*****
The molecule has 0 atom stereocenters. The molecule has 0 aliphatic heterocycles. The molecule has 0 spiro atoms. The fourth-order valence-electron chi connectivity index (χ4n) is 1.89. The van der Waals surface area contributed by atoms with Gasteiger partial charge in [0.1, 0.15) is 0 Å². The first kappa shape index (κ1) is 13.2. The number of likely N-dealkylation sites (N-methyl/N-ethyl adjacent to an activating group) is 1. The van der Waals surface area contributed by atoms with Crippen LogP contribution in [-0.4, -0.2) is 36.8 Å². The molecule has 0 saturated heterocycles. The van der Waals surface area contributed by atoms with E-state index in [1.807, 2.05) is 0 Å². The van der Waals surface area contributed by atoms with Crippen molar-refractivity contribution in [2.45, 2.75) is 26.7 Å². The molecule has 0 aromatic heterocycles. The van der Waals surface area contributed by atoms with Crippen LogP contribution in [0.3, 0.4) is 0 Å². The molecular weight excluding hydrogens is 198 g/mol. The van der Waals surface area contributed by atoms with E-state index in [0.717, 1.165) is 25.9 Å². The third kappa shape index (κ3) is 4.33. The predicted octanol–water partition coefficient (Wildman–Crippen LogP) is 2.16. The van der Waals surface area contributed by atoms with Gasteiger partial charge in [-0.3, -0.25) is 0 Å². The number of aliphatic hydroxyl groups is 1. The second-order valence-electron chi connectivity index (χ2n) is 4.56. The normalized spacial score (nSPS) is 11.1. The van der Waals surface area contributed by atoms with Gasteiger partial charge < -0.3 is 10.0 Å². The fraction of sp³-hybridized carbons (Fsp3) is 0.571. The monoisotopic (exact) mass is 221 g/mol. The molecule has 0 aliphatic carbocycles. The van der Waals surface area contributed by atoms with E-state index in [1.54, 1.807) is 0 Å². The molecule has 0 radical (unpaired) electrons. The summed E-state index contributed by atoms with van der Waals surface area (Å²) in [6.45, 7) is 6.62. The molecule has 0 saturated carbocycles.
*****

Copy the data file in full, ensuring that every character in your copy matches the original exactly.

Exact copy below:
The molecule has 0 atom stereocenters. The molecule has 0 aliphatic heterocycles. The molecule has 0 spiro atoms. The fourth-order valence-electron chi connectivity index (χ4n) is 1.89. The van der Waals surface area contributed by atoms with Gasteiger partial charge in [0.1, 0.15) is 0 Å². The first kappa shape index (κ1) is 13.2. The number of likely N-dealkylation sites (N-methyl/N-ethyl adjacent to an activating group) is 1. The van der Waals surface area contributed by atoms with Crippen LogP contribution in [-0.4, -0.2) is 36.8 Å². The molecule has 0 saturated heterocycles. The van der Waals surface area contributed by atoms with E-state index in [1.807, 2.05) is 0 Å². The van der Waals surface area contributed by atoms with Crippen molar-refractivity contribution in [2.45, 2.75) is 26.7 Å². The molecule has 0 aromatic heterocycles. The van der Waals surface area contributed by atoms with Crippen LogP contribution in [0.3, 0.4) is 0 Å². The molecular weight excluding hydrogens is 198 g/mol. The van der Waals surface area contributed by atoms with E-state index in [0.717, 1.165) is 25.9 Å². The third kappa shape index (κ3) is 4.33. The predicted octanol–water partition coefficient (Wildman–Crippen LogP) is 2.16. The van der Waals surface area contributed by atoms with Gasteiger partial charge in [-0.3, -0.25) is 0 Å². The number of aliphatic hydroxyl groups is 1. The second-order valence-electron chi connectivity index (χ2n) is 4.56. The normalized spacial score (nSPS) is 11.1. The van der Waals surface area contributed by atoms with Gasteiger partial charge < -0.3 is 10.0 Å². The fraction of sp³-hybridized carbons (Fsp3) is 0.571. The monoisotopic (exact) mass is 221 g/mol. The molecule has 0 aliphatic carbocycles. The van der Waals surface area contributed by atoms with E-state index in [1.54, 1.807) is 0 Å². The molecule has 0 radical (unpaired) electrons. The summed E-state index contributed by atoms with van der Waals surface area (Å²) in [6.45, 7) is 6.62. The molecule has 0 saturated carbocycles.